Dark Disciple by Christie Golden is a solid entry in the new Star Wars canon for both Clone Wars fans and those who have never watched it alike. Fans who have been waiting for closure ever since the TV series was cancelled will appreciate it for wrapping up the loose ends from the show. Alternately, this book was very accessible and easy to jump into as someone who has never seen an episode of the show; it can be enjoyed as a stand-alone story.
Unconventional Jedi Quinlan Vos and former Sith apprentice turned bounty hunter Asajj Ventress take center stage in this story about the quest to kill Count Dooku. Golden was tasked with writing a novelization to condense six un-aired episodes of the show. Overall this helped with the pacing of the book. Since it was based on several distinct episodes, there was always another destination waiting and thus the plot avoided the mid-book slump so many novels fall victim to.
Both Ventress and Vos were well fleshed out, and had an interesting dynamic going that helped fuel dramatic tension. Anakin and Obi-wan share some good chemistry that I felt was so often lacking between them in the films. Count Dooku could have been more interesting. So much was made of how hard to kill he was and how cunning, but I felt like his dialog and mannerisms could have been swapped out with any throw-away villain from any number of media properties. For the motivator of the book and the force behind so much of what brought the mighty Republic to its knees, he was surprisingly underwhelming.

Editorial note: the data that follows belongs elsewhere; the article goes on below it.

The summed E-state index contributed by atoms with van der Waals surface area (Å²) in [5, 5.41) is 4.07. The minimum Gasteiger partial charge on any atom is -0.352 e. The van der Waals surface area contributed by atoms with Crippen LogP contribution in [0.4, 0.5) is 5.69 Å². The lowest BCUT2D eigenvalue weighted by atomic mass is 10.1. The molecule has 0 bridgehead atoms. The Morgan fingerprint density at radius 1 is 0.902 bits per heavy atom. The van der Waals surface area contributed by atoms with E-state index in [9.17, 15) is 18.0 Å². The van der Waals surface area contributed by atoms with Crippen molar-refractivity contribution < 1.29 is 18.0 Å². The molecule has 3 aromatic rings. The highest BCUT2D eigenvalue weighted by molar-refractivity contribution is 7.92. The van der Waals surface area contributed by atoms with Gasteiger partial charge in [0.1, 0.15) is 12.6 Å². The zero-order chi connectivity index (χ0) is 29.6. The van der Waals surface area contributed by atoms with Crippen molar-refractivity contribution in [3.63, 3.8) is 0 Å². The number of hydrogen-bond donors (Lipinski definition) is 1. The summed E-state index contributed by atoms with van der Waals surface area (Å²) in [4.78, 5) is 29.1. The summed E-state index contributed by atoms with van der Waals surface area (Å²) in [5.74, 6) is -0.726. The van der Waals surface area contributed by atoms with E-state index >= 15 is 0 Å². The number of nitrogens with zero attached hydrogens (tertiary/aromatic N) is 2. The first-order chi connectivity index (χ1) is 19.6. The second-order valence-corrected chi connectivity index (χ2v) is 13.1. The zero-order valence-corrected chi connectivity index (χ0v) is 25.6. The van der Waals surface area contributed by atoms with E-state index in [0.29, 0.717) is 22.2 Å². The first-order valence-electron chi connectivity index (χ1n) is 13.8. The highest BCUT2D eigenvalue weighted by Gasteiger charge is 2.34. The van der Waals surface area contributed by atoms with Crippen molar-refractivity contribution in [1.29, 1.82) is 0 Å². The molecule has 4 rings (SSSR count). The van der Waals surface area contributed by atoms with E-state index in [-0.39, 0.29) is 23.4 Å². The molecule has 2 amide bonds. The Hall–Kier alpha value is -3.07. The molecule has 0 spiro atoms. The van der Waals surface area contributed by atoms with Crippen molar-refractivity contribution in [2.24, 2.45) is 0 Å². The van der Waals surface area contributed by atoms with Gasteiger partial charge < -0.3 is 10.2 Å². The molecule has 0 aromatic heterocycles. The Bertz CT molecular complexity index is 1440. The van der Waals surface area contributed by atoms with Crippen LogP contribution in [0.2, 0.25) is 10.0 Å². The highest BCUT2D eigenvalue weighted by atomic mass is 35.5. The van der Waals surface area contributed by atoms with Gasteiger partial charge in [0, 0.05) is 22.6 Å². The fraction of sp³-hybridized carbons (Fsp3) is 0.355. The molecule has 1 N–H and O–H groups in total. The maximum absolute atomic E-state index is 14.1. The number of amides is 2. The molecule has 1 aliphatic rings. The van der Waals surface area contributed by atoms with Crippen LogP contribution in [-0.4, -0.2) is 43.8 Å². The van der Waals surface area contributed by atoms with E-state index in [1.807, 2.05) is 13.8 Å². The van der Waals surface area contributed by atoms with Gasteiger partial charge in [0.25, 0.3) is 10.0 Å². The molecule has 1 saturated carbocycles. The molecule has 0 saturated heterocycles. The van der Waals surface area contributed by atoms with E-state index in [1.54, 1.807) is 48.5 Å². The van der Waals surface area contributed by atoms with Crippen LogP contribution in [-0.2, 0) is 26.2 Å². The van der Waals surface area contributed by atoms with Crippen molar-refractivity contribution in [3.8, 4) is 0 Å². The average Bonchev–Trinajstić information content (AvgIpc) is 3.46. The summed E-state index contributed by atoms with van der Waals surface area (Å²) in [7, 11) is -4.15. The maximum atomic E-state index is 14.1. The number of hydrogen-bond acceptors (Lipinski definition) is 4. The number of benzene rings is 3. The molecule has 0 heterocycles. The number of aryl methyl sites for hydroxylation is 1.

Dark Disciple plunges readers into a pitched fight with grave consequences. The pacing was good for the most part, and this book’s true strength was the amount of suspense it managed to generate and sustain. The tradeoff for that suspense did detract from my enjoyment slightly, however. In order to keep the mystery alive, about two-thirds into the story one of the viewpoint characters abruptly stopped getting any POV scenes and was replaced with characters who had been absent for most of the book. While it was a worthwhile tradeoff, it was noticeably jarring. The other main character, while still getting some viewpoint scenes, almost seemed out of character towards the end.
(Potential spoiler ahead: skip if you wish to remain completly spoiler-free)
The biggest disappointment is that one half of this dynamic duo gets a very trite and unsatisfying treatment so as to further the characterization of the other character. It was an unworthy way to end the book, and feels like it’s a growing trend in the Star Wars universe. One that I sincerely hope ends with this book.